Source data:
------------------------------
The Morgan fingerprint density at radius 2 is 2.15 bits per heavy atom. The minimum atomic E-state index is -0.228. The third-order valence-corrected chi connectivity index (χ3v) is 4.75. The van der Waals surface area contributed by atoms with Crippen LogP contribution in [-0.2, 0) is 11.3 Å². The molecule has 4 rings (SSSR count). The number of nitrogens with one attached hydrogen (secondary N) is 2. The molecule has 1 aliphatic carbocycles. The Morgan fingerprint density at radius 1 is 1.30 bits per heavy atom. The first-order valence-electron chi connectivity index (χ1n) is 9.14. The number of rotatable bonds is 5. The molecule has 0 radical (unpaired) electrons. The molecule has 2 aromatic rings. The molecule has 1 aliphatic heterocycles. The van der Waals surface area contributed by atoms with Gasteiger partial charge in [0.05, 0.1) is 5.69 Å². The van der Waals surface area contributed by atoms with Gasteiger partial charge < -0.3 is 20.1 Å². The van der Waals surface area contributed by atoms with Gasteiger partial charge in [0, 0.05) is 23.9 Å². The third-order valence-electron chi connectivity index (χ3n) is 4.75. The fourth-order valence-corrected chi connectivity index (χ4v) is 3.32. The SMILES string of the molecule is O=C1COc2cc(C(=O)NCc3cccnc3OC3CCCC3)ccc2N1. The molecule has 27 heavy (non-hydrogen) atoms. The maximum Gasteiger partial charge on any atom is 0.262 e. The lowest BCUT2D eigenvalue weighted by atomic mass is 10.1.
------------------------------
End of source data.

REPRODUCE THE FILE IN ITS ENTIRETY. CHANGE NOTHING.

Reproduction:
The Morgan fingerprint density at radius 2 is 2.15 bits per heavy atom. The minimum atomic E-state index is -0.228. The third-order valence-corrected chi connectivity index (χ3v) is 4.75. The van der Waals surface area contributed by atoms with Crippen LogP contribution in [-0.2, 0) is 11.3 Å². The molecule has 4 rings (SSSR count). The number of nitrogens with one attached hydrogen (secondary N) is 2. The molecule has 1 aliphatic carbocycles. The Morgan fingerprint density at radius 1 is 1.30 bits per heavy atom. The first-order valence-electron chi connectivity index (χ1n) is 9.14. The number of rotatable bonds is 5. The molecule has 0 radical (unpaired) electrons. The molecule has 2 aromatic rings. The molecule has 1 aliphatic heterocycles. The van der Waals surface area contributed by atoms with Gasteiger partial charge in [0.05, 0.1) is 5.69 Å². The van der Waals surface area contributed by atoms with Gasteiger partial charge < -0.3 is 20.1 Å². The van der Waals surface area contributed by atoms with Gasteiger partial charge in [0, 0.05) is 23.9 Å². The third-order valence-electron chi connectivity index (χ3n) is 4.75. The fourth-order valence-corrected chi connectivity index (χ4v) is 3.32. The SMILES string of the molecule is O=C1COc2cc(C(=O)NCc3cccnc3OC3CCCC3)ccc2N1. The molecule has 27 heavy (non-hydrogen) atoms. The maximum Gasteiger partial charge on any atom is 0.262 e. The lowest BCUT2D eigenvalue weighted by atomic mass is 10.1.